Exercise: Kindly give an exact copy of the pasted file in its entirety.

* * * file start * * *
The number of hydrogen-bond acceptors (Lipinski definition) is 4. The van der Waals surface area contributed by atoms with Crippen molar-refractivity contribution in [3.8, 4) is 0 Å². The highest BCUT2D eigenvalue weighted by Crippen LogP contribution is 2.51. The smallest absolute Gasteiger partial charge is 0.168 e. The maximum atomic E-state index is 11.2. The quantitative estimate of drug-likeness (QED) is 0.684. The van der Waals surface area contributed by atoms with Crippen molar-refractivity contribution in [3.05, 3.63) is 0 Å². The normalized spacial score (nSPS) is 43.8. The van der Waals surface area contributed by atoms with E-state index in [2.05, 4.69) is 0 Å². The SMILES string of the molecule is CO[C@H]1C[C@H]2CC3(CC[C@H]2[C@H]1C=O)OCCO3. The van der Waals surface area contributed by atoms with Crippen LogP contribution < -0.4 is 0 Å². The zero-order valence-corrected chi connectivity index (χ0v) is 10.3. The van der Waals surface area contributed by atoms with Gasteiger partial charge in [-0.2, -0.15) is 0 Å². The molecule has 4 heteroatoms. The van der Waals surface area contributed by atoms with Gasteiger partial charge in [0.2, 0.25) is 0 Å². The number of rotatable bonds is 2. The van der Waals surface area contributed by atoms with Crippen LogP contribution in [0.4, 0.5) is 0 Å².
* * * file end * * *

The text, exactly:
The number of hydrogen-bond acceptors (Lipinski definition) is 4. The van der Waals surface area contributed by atoms with Crippen molar-refractivity contribution in [3.8, 4) is 0 Å². The highest BCUT2D eigenvalue weighted by Crippen LogP contribution is 2.51. The smallest absolute Gasteiger partial charge is 0.168 e. The maximum atomic E-state index is 11.2. The quantitative estimate of drug-likeness (QED) is 0.684. The van der Waals surface area contributed by atoms with Crippen molar-refractivity contribution in [3.05, 3.63) is 0 Å². The normalized spacial score (nSPS) is 43.8. The van der Waals surface area contributed by atoms with E-state index in [2.05, 4.69) is 0 Å². The SMILES string of the molecule is CO[C@H]1C[C@H]2CC3(CC[C@H]2[C@H]1C=O)OCCO3. The van der Waals surface area contributed by atoms with Crippen LogP contribution < -0.4 is 0 Å². The zero-order valence-corrected chi connectivity index (χ0v) is 10.3. The van der Waals surface area contributed by atoms with Gasteiger partial charge in [-0.2, -0.15) is 0 Å². The molecule has 4 heteroatoms. The van der Waals surface area contributed by atoms with Gasteiger partial charge in [0.2, 0.25) is 0 Å². The number of rotatable bonds is 2. The van der Waals surface area contributed by atoms with Crippen LogP contribution in [0.4, 0.5) is 0 Å².